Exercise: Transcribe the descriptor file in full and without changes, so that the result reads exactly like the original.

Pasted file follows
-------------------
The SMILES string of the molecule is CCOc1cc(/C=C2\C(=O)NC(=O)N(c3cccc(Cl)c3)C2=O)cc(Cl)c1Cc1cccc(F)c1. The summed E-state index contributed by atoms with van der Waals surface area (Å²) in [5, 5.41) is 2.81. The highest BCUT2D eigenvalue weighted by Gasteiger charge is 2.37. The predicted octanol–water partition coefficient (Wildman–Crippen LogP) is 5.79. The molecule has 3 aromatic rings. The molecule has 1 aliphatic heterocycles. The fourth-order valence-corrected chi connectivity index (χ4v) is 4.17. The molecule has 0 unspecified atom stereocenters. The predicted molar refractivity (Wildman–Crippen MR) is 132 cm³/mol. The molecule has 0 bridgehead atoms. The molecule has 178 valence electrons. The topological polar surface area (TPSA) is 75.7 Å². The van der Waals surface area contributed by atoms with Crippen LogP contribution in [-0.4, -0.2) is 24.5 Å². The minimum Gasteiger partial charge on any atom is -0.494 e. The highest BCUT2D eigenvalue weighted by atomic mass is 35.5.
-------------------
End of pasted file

The SMILES string of the molecule is CCOc1cc(/C=C2\C(=O)NC(=O)N(c3cccc(Cl)c3)C2=O)cc(Cl)c1Cc1cccc(F)c1. The summed E-state index contributed by atoms with van der Waals surface area (Å²) in [5, 5.41) is 2.81. The highest BCUT2D eigenvalue weighted by Gasteiger charge is 2.37. The predicted octanol–water partition coefficient (Wildman–Crippen LogP) is 5.79. The molecule has 3 aromatic rings. The molecule has 1 aliphatic heterocycles. The fourth-order valence-corrected chi connectivity index (χ4v) is 4.17. The molecule has 0 unspecified atom stereocenters. The predicted molar refractivity (Wildman–Crippen MR) is 132 cm³/mol. The molecule has 0 bridgehead atoms. The molecule has 178 valence electrons. The topological polar surface area (TPSA) is 75.7 Å². The van der Waals surface area contributed by atoms with Crippen LogP contribution in [-0.4, -0.2) is 24.5 Å². The minimum Gasteiger partial charge on any atom is -0.494 e. The highest BCUT2D eigenvalue weighted by atomic mass is 35.5.